The demand for UX services depends solely on how dynamically the entire IT market will develop, and we can all see that this development is not getting slower. We ourselves also become users of an increasing number of products every day. We design what will then be coded and ultimately become a product used by people, so I come to the simple conclusion that the greater the demand for digital products, the greater the demand for UX designers. And from the perspective of the person running the company in this industry, I see growth every year. Our company itself has grown more than twice in the last year.
What competencies are important to effectively investigate user needs? Can UX Designer be a person who has experience in the wider field of humanities?
I will start by saying that I believe that if we want something very much and work hard to do it (because the desire itself might not be enough) – there is a great chance to do it. In addition, I know many humanities students who have become programmers and are great at this profession. Therefore, I would not cross anyone off when it comes to the possibility of working in IT.
Personality is very important. I think a good UX Designer should be inquisitive by nature and have an analytical mind. These features are not only attributed to scientifically inclined minds. Often, interviews with users conducted by people with "arts" experience or education are more exhaustive and deeper. Interpersonal skills are also important in examining user needs.
It is also worth remembering that working in IT is mostly teamwork, which is why these interpersonal competences and the ability to get along with other people will be important in every position. It seems to me that this is a frequently overlooked aspect, and this is one of the most group-oriented industries. At UX GIRL, we always work in matrix structures - on the one hand in a group with developers and product managers, and on the other hand in a design team, where we share knowledge and experience and help each other.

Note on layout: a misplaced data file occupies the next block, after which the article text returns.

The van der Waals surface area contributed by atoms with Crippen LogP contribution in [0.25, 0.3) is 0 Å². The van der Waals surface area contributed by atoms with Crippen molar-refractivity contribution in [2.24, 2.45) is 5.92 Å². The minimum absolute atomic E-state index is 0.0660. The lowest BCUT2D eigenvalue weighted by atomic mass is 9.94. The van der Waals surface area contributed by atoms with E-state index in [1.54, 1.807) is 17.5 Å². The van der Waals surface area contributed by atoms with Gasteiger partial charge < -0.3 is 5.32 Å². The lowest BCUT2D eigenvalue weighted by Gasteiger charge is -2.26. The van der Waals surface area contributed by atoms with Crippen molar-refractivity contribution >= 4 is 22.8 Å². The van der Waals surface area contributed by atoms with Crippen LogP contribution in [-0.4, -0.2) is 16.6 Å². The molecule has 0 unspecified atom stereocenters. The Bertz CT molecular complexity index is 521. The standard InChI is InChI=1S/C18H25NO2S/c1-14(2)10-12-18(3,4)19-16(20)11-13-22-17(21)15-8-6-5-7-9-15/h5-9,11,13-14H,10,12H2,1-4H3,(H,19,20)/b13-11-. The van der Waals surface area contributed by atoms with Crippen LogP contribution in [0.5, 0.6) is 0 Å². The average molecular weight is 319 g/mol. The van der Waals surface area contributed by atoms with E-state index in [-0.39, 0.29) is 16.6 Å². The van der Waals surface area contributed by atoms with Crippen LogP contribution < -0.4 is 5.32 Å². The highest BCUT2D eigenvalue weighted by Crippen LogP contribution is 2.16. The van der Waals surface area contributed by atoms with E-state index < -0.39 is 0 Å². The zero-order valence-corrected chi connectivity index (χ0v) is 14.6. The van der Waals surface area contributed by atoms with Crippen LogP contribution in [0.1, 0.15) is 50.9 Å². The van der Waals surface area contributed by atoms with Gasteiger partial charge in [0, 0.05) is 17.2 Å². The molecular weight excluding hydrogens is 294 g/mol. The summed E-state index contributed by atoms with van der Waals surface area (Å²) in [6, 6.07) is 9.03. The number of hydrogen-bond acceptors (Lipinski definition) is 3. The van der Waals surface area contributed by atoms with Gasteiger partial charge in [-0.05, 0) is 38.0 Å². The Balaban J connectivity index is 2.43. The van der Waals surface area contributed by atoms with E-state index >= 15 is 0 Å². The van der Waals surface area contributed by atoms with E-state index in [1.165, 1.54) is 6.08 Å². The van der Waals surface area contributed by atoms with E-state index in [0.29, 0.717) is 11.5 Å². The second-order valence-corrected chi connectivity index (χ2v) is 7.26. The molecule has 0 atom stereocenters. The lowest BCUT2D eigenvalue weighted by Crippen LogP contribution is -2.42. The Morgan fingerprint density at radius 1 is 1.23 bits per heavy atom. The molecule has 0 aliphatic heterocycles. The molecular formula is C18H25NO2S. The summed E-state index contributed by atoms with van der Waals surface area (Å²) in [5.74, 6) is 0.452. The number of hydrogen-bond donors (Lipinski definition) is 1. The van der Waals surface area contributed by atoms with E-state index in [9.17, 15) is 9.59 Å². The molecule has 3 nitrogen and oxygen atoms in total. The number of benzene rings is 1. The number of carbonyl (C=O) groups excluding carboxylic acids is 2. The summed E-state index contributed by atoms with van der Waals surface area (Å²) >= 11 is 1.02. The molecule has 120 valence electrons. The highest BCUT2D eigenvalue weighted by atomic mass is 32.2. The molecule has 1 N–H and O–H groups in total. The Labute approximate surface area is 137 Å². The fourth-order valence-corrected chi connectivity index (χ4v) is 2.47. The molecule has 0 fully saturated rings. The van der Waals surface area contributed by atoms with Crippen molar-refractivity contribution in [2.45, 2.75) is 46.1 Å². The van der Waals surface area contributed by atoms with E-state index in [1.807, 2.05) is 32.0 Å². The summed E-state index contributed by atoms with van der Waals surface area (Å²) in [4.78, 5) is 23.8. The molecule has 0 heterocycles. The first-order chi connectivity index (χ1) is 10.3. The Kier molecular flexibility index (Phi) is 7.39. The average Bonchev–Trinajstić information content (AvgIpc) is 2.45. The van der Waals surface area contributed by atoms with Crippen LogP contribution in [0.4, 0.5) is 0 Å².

You run UX GIRL – who does your team consist of? And referring to this "girl" in the name of your company - in recent years - in your opinion - has the perception of women in IT changed?
Our team is very diverse in terms of experience and education - we all share a passion for UX, among my colleagues there are both people who have graduated psychology and mathematics. Most of them are women, and there was a time when women made up 100% of our team.
Women existed in the IT industry from the beginning of its existence, but with the development of this market, the number of women in the UX or developer positions naturally increased. Interestingly, there are studies that show that ladies in IT are often better perceived by employers than gentlemen, because they are more meticulous and accountable in their work, which is visible, for example, in annual summaries. Also when I was recruiting for UX GIRL, I just received the best applications from women, which influenced the feminine shape of our team.
And how does your work on user needs research look like?
When it comes to conducting research on the user's needs, usually after receiving information about the product from the customer, we wonder what tools we should use to effectively carry out this process. There is no recipe ready and no clear guidelines on how to test user needs to design a great interface. I think this is what distinguishes experienced UX designers from beginners – the knowledge that creating each product is a completely new process.
What do you think is the best way to start your adventure with UX? Is it worth applying to courses, or can you stop at independent learning?
The first step is to make a clear decision and stick to it consistently. Of course, there are courses, books or even postgraduate studies, but in my opinion, the most important thing is practice. Therefore, in addition to learning the theory, it is also worth to start designing digital products, e.g. by joining non-governmental projects on a voluntary basis. I am convinced that every experience will teach you more than any book.
For such volunteer projects, experience is not required, and it is possible to test the knowledge in practice and obtain valuable material for the portfolio. This is certainly useful during a job interview, as it is worth to present the design process went or tell about the conducted research with users. All this will help you show a possible employer how you think.
Another element that will make it easier to start working in UX is finding a mentor – I did not have one, but I know that many people use the advice and help of more experienced specialists. It's not easy to find a good mentor, but I'm sure it's worth trying.